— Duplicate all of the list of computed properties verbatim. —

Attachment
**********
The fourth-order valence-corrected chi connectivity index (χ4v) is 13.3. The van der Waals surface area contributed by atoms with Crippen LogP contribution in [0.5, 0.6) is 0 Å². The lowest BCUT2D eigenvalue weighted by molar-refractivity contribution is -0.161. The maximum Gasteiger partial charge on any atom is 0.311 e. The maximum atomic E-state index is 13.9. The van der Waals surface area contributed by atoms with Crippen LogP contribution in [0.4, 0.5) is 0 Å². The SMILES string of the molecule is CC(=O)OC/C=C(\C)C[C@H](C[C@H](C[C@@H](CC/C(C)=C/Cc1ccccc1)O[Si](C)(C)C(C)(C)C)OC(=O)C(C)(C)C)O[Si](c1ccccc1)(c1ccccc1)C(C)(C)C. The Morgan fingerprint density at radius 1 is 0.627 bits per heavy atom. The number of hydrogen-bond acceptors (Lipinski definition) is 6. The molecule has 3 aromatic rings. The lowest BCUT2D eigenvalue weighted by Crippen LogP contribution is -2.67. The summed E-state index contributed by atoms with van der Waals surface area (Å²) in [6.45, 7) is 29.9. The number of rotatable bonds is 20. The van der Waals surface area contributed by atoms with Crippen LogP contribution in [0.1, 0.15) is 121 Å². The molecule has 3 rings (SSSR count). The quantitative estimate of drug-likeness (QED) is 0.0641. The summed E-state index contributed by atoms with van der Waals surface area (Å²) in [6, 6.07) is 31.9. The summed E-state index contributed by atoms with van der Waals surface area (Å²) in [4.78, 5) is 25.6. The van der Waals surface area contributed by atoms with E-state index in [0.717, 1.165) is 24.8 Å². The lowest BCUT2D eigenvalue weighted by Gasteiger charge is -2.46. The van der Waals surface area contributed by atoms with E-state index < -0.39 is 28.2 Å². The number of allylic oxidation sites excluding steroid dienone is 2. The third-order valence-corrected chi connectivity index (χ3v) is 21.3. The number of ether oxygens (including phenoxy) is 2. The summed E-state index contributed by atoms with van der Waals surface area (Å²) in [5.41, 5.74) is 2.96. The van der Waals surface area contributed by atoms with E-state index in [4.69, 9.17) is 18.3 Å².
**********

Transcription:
The fourth-order valence-corrected chi connectivity index (χ4v) is 13.3. The van der Waals surface area contributed by atoms with Crippen LogP contribution in [0.5, 0.6) is 0 Å². The lowest BCUT2D eigenvalue weighted by molar-refractivity contribution is -0.161. The maximum Gasteiger partial charge on any atom is 0.311 e. The maximum atomic E-state index is 13.9. The van der Waals surface area contributed by atoms with Crippen LogP contribution in [0.4, 0.5) is 0 Å². The SMILES string of the molecule is CC(=O)OC/C=C(\C)C[C@H](C[C@H](C[C@@H](CC/C(C)=C/Cc1ccccc1)O[Si](C)(C)C(C)(C)C)OC(=O)C(C)(C)C)O[Si](c1ccccc1)(c1ccccc1)C(C)(C)C. The Morgan fingerprint density at radius 1 is 0.627 bits per heavy atom. The number of hydrogen-bond acceptors (Lipinski definition) is 6. The molecule has 3 aromatic rings. The lowest BCUT2D eigenvalue weighted by Crippen LogP contribution is -2.67. The summed E-state index contributed by atoms with van der Waals surface area (Å²) in [6.45, 7) is 29.9. The number of rotatable bonds is 20. The van der Waals surface area contributed by atoms with Crippen LogP contribution in [0.1, 0.15) is 121 Å². The molecule has 3 rings (SSSR count). The quantitative estimate of drug-likeness (QED) is 0.0641. The summed E-state index contributed by atoms with van der Waals surface area (Å²) in [6, 6.07) is 31.9. The summed E-state index contributed by atoms with van der Waals surface area (Å²) in [4.78, 5) is 25.6. The van der Waals surface area contributed by atoms with E-state index in [0.717, 1.165) is 24.8 Å². The lowest BCUT2D eigenvalue weighted by Gasteiger charge is -2.46. The van der Waals surface area contributed by atoms with E-state index < -0.39 is 28.2 Å². The number of allylic oxidation sites excluding steroid dienone is 2. The third-order valence-corrected chi connectivity index (χ3v) is 21.3. The number of ether oxygens (including phenoxy) is 2. The summed E-state index contributed by atoms with van der Waals surface area (Å²) in [5.41, 5.74) is 2.96. The van der Waals surface area contributed by atoms with E-state index in [4.69, 9.17) is 18.3 Å².